It looks like the new blog format is working for me so far, I hope it is for you too. However it’s too soon to tell if I will be able to keep it up. It wouldn’t be the first time that I manage to maintain decent activity levels on the blog, only to let it completely go a month later… One thing I forgot to mention though is that I don’t currently plan on posting on other platforms than here and Instagram. No more PR, Kollabora (which never seemed to foster interactions or traffic anyway), Burdastyle or Thread and Needle. Traffic was never high on this blog and will certainly drop now but I kind of like the idea of a narrower little corner of the Internet, mostly with regular readers.

Squareshirt SewingTidbits-2
But let’s talk about today’s topic, another big square white shirt. Whenever I sew a white top, I kick myself for not making more. It’s so easy to be seduced by colors and prints in pretty fabric, but there are not many garments as versatile as white tops and blouses.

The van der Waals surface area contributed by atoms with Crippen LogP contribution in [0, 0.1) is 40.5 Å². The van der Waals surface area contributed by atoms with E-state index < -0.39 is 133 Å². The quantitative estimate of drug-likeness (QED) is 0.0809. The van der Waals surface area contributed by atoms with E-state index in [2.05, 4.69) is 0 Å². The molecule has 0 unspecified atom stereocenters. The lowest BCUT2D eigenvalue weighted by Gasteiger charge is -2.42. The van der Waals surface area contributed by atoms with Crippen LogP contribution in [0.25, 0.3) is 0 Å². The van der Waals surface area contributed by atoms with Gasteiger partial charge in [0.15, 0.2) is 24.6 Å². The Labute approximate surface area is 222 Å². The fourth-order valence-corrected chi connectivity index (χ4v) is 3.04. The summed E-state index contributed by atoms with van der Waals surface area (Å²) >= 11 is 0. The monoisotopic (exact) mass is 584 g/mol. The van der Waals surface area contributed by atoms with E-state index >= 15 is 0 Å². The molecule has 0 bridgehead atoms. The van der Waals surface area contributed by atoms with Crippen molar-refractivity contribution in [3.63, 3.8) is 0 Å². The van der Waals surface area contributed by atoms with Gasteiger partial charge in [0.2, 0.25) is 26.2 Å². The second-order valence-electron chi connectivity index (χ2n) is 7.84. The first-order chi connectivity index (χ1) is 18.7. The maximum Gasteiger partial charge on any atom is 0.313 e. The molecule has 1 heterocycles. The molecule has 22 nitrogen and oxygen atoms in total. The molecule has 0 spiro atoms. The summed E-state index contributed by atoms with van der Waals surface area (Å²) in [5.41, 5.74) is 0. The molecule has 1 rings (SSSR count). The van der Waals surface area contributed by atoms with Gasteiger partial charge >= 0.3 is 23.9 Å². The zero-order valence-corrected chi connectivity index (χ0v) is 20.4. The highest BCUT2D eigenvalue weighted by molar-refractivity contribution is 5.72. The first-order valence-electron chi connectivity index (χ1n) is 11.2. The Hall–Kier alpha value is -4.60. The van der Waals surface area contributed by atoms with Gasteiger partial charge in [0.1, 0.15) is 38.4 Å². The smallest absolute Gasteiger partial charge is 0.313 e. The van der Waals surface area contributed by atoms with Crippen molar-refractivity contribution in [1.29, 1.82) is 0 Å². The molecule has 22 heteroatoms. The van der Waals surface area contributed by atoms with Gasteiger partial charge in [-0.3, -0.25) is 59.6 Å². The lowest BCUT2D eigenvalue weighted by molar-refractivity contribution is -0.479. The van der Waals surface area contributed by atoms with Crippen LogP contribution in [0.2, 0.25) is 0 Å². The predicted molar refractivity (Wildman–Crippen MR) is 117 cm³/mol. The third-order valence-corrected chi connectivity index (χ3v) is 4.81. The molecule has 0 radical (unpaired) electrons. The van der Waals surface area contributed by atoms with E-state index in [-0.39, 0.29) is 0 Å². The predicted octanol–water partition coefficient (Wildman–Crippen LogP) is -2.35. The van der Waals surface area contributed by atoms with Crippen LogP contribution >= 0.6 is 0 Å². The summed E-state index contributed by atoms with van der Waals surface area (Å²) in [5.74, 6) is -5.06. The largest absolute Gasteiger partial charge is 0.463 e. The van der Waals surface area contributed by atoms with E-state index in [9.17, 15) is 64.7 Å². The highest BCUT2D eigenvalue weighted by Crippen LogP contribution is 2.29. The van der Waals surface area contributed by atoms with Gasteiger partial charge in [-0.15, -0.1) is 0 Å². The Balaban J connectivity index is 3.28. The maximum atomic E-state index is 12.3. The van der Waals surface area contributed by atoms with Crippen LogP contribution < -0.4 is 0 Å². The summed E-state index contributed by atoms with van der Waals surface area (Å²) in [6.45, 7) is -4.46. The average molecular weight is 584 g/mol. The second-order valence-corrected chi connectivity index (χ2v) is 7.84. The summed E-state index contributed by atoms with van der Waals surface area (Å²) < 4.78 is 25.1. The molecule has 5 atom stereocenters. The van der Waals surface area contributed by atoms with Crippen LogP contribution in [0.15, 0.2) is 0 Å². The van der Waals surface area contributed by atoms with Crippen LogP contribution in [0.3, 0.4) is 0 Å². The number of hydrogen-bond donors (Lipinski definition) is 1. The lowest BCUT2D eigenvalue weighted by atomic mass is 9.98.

When I made the Ralph Pink pattern I mentioned last week, I already had in mind a crisp poplin version. Probably because of this Burda pattern (coincidentally Mokosha just posted about it, and it’s reminding me that it would probably fit my current needs) and this Everlane number :

I decided to start with my silk-blend version so that the drape would help with the extra-volume. I really like my previous version, but decided to take in the sides even more (total of 5″ on each side seam, as opposed to 3″ last time) and shorten the sleeves (3″) to account for the stiffer fabric. Unfortunately this required redrafting almost completely the front since I was reaching the sleeve cuffs in a straight line. While I was redrafting, I took the opportunity to modify the curved seam line you can see in the front. On the original pattern the front seam is purely decorative, with no shaping. But since I was going with a shape closer to the body, I included a sort of bust dart.